Navigating the stormy waters of sustainability research

By Sue Venn, Kate Burningham and Anastasia Loukianov

This blogpost was previously posted on CUSP

In this short blog, CUSP researchers Sue Venn, Kate Burningham and Anastasia Loukianov reflect on the challenges of conducting place based research on what people need to live well within planetary limits, whilst sharing the direct consequences of extreme weather conditions.

It would be hard to ignore the unprecedented flooding that has impacted the UK in so many ways following Storms Ciara and Dennis. Media headlines have told us of higher than ever river levels, increasing numbers of severe flood warnings—and their consequences in terms of risk to life, long term economic implications, and the difficulties communities face simply getting on with their day to day lives. Research indicates that the experience of flooding is socially unequal too, with poor and marginalised individuals and communities often most severely affected and least able to recover from losses (Walker and Burningham 2011). We are not explicitly researching flooding at the moment, but over past weeks the ongoing effects of the floods have led to new reflections about our current projects. The premise of our work within CUSP is to explore different visions of what it means to live well in neighbourhoods where social inequalities and distinctions are apparent. Within this work we are exploring how and in what form concepts of social and environmental justice enter ordinary people’s accounts of the good life and how the ‘sustainable prosperity’ of particular places is variously understood. This work has taken us to different places in the UK, and connected us to researchers in other cities around the world. What we hadn’t taken into account, until now, is how the shifting and escalating consequences of climate change would directly impact on our own day to day experiences of conducting research. Recently we came (nearly) face to face with the reality of living in a flood zone. Whilst preparing for a trip to Hay-on-Wye to conduct focus groups, Storm Dennis contributed to the River Wye breaching its banks and flooding large areas of the Wye Valley, including roads, homes, farms and even whole towns. As we gathered together wet weather clothing, wellington boots and emergency rations in case of encountering flooding on our journey to Hay, the reality of living with the consequences of climate change hit home, although clearly not to anything like the same extent as for those in the midst of it. We abandoned the trip of course and were thankful that in our own home towns we were only mildly affected by rising river levels. However, one of the ‘side effects’ of doing social research, particularly qualitative social research, is that over time the places and people we speak to become almost as familiar to us as our own neighbours. Hearing first hand individual and community experiences of flooding as it happens is consequently sobering. The question for us is how our own experiences, and our responsibility for our participants, will shape our future research as we navigate our way through new (sometimes flooded) terrains and continue our research in different locations. Those who conduct social research will know the challenges of speaking to hard to reach audiences, but recent experiences have shown us that they can now be, literally, hard to reach. As we move forward with our work we will need to consider how we can continue our conversations in these spaces, and to double our efforts to ensure as many as possible, and especially those individuals and communities with the least resources, are given the opportunity to share their experiences if we are to contribute to enabling socially fair and just transitions to a sustainable future.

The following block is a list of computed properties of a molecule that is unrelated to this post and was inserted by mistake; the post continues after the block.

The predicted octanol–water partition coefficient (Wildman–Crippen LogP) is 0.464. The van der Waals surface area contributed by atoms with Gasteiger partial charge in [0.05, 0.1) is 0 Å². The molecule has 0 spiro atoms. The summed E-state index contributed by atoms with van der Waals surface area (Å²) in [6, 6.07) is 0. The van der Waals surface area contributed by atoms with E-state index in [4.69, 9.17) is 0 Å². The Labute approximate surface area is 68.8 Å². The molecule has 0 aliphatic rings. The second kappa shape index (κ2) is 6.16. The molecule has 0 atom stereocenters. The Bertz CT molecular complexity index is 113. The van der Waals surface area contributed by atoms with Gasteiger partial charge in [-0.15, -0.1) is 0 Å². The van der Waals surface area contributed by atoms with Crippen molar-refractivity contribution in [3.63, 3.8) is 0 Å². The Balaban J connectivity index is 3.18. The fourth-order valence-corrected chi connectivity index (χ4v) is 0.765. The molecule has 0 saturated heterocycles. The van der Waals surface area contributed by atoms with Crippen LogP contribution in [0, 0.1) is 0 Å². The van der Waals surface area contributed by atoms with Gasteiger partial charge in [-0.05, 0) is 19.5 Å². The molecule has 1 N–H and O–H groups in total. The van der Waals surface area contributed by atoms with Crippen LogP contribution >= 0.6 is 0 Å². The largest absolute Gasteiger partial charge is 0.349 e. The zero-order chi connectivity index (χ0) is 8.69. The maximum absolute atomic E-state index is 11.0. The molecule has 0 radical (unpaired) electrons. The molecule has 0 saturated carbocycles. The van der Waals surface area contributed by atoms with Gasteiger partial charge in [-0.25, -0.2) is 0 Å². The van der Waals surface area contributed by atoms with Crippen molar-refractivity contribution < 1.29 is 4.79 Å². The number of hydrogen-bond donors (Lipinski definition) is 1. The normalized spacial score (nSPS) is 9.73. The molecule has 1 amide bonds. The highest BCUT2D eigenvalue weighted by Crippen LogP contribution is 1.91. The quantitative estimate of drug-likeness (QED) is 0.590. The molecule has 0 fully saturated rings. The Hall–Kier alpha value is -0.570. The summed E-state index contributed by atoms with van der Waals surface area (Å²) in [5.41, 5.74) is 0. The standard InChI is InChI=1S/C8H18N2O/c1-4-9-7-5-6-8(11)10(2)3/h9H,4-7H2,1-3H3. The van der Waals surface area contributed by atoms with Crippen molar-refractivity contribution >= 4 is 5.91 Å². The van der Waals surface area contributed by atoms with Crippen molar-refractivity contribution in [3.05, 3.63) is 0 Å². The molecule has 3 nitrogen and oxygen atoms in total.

Walker, G. & Burningham, K. (2011) Flood risk, vulnerability and environmental justice: evidence and evaluation of inequality in a UK context. Critical Social Policy Vol 31 No. 2: 216-240.

Please note: Blog entries reflect the personal views of contributors and are not moderated or edited before publication. However, we may make subsequent amendments to correct errors or inaccuracies.